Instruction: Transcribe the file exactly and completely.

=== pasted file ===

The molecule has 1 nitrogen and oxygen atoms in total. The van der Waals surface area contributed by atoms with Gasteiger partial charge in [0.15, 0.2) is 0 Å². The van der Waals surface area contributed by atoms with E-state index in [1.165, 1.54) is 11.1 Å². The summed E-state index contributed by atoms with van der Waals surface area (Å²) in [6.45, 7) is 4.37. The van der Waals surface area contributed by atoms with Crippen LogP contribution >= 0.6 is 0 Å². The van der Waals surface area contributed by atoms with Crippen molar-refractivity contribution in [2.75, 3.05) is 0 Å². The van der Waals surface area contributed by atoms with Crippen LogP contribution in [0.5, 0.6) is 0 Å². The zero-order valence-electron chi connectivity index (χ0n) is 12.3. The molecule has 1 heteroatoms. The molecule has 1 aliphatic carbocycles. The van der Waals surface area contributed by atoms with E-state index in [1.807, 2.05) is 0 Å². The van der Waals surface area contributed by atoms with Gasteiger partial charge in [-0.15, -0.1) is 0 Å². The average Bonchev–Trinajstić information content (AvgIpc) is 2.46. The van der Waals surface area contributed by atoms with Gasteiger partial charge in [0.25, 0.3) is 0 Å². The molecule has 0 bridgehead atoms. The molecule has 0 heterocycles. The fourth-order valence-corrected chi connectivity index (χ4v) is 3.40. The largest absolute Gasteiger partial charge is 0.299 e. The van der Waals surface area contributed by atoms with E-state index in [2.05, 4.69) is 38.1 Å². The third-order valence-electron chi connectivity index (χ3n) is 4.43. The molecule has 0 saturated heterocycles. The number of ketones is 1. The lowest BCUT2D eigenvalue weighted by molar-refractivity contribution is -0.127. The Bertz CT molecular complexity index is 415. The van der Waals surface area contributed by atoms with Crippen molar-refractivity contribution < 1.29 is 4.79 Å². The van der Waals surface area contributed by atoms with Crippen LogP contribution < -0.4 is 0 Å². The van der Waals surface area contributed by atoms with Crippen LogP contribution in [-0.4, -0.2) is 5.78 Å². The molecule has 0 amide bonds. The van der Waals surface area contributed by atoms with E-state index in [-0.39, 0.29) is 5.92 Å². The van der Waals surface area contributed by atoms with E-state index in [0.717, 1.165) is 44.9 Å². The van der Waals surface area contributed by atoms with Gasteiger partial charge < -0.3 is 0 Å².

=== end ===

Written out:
The molecule has 1 nitrogen and oxygen atoms in total. The van der Waals surface area contributed by atoms with Gasteiger partial charge in [0.15, 0.2) is 0 Å². The van der Waals surface area contributed by atoms with E-state index in [1.165, 1.54) is 11.1 Å². The summed E-state index contributed by atoms with van der Waals surface area (Å²) in [6.45, 7) is 4.37. The van der Waals surface area contributed by atoms with Crippen LogP contribution >= 0.6 is 0 Å². The van der Waals surface area contributed by atoms with Crippen molar-refractivity contribution in [2.75, 3.05) is 0 Å². The van der Waals surface area contributed by atoms with Crippen LogP contribution in [0.5, 0.6) is 0 Å². The zero-order valence-electron chi connectivity index (χ0n) is 12.3. The molecule has 1 heteroatoms. The molecule has 1 aliphatic carbocycles. The van der Waals surface area contributed by atoms with E-state index in [1.807, 2.05) is 0 Å². The van der Waals surface area contributed by atoms with Gasteiger partial charge in [-0.15, -0.1) is 0 Å². The average Bonchev–Trinajstić information content (AvgIpc) is 2.46. The van der Waals surface area contributed by atoms with Gasteiger partial charge in [0.25, 0.3) is 0 Å². The molecule has 0 bridgehead atoms. The molecule has 0 heterocycles. The fourth-order valence-corrected chi connectivity index (χ4v) is 3.40. The largest absolute Gasteiger partial charge is 0.299 e. The van der Waals surface area contributed by atoms with E-state index in [2.05, 4.69) is 38.1 Å². The third-order valence-electron chi connectivity index (χ3n) is 4.43. The molecule has 0 saturated heterocycles. The number of ketones is 1. The lowest BCUT2D eigenvalue weighted by molar-refractivity contribution is -0.127. The Bertz CT molecular complexity index is 415. The van der Waals surface area contributed by atoms with Crippen molar-refractivity contribution < 1.29 is 4.79 Å². The van der Waals surface area contributed by atoms with Crippen LogP contribution < -0.4 is 0 Å². The van der Waals surface area contributed by atoms with Crippen LogP contribution in [-0.4, -0.2) is 5.78 Å². The molecule has 0 amide bonds. The van der Waals surface area contributed by atoms with E-state index in [-0.39, 0.29) is 5.92 Å². The van der Waals surface area contributed by atoms with E-state index in [0.717, 1.165) is 44.9 Å². The van der Waals surface area contributed by atoms with Gasteiger partial charge < -0.3 is 0 Å².